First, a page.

- SOON 3/FINNERAN Alan, Cinemasculpture, directed by Alan Finneran, 1976.
— Tom Di Felice, « Soon 3: An Interview with Alan Finneran », La Mamelle Magazine: Art Contemporary, no.4, Spring 1976, pp.17-19. Include photos. Excerpt:
TD: The progression from painting to Soon 3 is of interest to me. You exercise the same control over a piece as a painter over a canvas.
AF: That’s certainly what gives Soon 3 the character it has – the fact that I come from a visual orientation as opposed to a treatrical background. To make every image, every sound, every piece of sculpture accountable so that it’s not just there. There’s a reason for every motion, for every change in the image so that it will create a natural structure of its own as it happens. Many times people have used this type of input of projections and sound and actors, the use of it being a textural thing creating an overall flowing audio-visual environment. That I see as a major aesthetic difference from the work I do. It’s not my interest at all. At the same time, I don’t want to tell stories with it. I want each piece to create its own existence at the moment its happening. Not at all arbitrary. As you’ve seen, everything is very, very precise. It’s funny because what happens in the show is always extremely clear but why it happens is never clear at all. And that’s intentional. A lot of people have worked the opposite way: what happens is very unclear but why it happens they’ll write you volumes about; the visual information is vague but the literal bullshit behind it will go on for days. I work exactly oppositely in that I make things extremely clear and I don’t even claim to know why they’re happening.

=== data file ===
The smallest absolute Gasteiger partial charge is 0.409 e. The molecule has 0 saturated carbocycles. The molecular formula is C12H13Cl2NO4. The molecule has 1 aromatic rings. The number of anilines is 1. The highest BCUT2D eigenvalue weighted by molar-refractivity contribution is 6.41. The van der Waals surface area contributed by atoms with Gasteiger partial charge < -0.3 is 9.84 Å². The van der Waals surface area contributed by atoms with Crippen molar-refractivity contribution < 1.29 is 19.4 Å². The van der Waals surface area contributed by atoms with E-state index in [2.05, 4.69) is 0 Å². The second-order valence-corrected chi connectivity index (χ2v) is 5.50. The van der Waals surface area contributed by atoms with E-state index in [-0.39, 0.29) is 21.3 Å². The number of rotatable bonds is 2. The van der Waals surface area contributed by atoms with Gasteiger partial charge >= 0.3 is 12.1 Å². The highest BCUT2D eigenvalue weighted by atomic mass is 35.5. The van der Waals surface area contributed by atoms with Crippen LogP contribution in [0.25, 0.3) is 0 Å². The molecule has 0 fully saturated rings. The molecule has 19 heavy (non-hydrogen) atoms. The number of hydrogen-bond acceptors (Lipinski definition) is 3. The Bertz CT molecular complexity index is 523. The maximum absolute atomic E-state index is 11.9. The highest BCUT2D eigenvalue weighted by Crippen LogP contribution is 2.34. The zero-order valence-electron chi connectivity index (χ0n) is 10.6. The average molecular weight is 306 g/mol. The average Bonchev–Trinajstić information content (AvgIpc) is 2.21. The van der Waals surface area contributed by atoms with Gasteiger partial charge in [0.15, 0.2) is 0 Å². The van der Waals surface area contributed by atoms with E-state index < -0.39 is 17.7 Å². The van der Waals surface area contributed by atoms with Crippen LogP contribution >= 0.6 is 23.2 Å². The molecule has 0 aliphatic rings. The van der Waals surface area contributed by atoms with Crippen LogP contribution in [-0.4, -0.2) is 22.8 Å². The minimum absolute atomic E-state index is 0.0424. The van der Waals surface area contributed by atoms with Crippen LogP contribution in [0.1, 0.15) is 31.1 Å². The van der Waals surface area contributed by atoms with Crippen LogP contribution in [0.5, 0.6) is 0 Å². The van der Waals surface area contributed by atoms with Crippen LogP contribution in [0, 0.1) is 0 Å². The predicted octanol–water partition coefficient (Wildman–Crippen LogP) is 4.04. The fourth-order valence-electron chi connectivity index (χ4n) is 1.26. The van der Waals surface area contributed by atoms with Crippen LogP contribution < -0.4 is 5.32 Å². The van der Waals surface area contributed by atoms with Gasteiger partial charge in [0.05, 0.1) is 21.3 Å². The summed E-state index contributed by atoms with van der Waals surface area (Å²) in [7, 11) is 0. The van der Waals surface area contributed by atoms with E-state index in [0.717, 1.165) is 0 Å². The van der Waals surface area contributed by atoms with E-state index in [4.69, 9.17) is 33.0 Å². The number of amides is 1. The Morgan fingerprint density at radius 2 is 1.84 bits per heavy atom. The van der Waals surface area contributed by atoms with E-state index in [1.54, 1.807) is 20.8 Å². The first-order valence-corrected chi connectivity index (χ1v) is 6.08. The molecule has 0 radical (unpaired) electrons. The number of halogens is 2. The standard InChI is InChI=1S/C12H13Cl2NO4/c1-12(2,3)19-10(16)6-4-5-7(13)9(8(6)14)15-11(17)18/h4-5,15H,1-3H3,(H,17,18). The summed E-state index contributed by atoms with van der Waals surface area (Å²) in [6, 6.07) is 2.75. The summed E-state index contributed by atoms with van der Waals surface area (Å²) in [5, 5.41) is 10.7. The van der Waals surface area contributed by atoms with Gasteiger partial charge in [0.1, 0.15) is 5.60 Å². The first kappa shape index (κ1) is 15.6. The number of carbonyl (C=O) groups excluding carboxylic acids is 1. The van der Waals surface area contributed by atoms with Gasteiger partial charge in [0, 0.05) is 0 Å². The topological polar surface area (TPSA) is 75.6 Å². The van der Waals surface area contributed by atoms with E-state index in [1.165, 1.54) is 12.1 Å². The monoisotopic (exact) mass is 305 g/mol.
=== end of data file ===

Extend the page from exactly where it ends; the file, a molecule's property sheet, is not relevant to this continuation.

TD: The scale on which you operate seems to put you in a very different position from most other performance artists.
AF: The scale of the work is important because the audience you’re dealing with is so filled and bombarded every day as they drive down freeways, in and out of elevators, and through supermarkets that I think it’s very difficult for people to look at an etching. I have nothing against etchings, but most people would feel more comfortable with my scale of work, because physically it’s in a more naturally relatable state to their environment – a frame in a museum is not a natural part of the environment we all live in. When we set up a show, the feeling, the scale, the simultaneity of its feels like a natural physical presence to exist in for an hour as you watch the show. »